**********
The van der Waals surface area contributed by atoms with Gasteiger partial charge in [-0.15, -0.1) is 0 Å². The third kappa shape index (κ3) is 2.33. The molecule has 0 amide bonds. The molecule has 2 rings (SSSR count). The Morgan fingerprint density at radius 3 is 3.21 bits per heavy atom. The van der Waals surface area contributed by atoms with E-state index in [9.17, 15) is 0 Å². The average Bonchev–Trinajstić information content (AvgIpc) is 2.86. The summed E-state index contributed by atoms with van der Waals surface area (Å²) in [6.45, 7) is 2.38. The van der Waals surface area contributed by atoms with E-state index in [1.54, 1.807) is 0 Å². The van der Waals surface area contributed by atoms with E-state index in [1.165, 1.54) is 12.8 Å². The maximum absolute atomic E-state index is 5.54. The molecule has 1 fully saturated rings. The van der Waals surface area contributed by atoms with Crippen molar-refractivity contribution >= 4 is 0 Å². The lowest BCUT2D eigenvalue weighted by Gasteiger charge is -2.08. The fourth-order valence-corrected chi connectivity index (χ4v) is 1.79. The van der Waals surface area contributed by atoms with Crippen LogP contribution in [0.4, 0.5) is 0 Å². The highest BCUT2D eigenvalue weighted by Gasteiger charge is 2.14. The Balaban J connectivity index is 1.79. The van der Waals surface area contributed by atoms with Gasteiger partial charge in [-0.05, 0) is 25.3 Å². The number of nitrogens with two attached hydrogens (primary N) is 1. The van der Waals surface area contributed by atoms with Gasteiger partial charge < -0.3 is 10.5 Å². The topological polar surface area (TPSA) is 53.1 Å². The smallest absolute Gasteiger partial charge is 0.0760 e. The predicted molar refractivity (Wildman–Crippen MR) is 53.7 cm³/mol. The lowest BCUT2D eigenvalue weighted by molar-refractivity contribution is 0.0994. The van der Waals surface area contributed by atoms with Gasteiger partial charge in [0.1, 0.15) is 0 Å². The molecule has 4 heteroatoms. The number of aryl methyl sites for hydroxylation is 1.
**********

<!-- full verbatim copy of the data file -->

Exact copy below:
The van der Waals surface area contributed by atoms with Gasteiger partial charge in [-0.15, -0.1) is 0 Å². The third kappa shape index (κ3) is 2.33. The molecule has 0 amide bonds. The molecule has 2 rings (SSSR count). The Morgan fingerprint density at radius 3 is 3.21 bits per heavy atom. The van der Waals surface area contributed by atoms with E-state index in [9.17, 15) is 0 Å². The average Bonchev–Trinajstić information content (AvgIpc) is 2.86. The summed E-state index contributed by atoms with van der Waals surface area (Å²) in [6.45, 7) is 2.38. The van der Waals surface area contributed by atoms with E-state index in [1.54, 1.807) is 0 Å². The van der Waals surface area contributed by atoms with E-state index in [1.165, 1.54) is 12.8 Å². The maximum absolute atomic E-state index is 5.54. The molecule has 1 fully saturated rings. The van der Waals surface area contributed by atoms with Crippen molar-refractivity contribution >= 4 is 0 Å². The lowest BCUT2D eigenvalue weighted by Gasteiger charge is -2.08. The fourth-order valence-corrected chi connectivity index (χ4v) is 1.79. The van der Waals surface area contributed by atoms with Crippen LogP contribution in [0.4, 0.5) is 0 Å². The highest BCUT2D eigenvalue weighted by Gasteiger charge is 2.14. The Balaban J connectivity index is 1.79. The van der Waals surface area contributed by atoms with Gasteiger partial charge in [-0.05, 0) is 25.3 Å². The number of nitrogens with two attached hydrogens (primary N) is 1. The van der Waals surface area contributed by atoms with Gasteiger partial charge < -0.3 is 10.5 Å². The topological polar surface area (TPSA) is 53.1 Å². The smallest absolute Gasteiger partial charge is 0.0760 e. The predicted molar refractivity (Wildman–Crippen MR) is 53.7 cm³/mol. The lowest BCUT2D eigenvalue weighted by molar-refractivity contribution is 0.0994. The van der Waals surface area contributed by atoms with Gasteiger partial charge in [0.1, 0.15) is 0 Å². The molecule has 4 heteroatoms. The number of aryl methyl sites for hydroxylation is 1.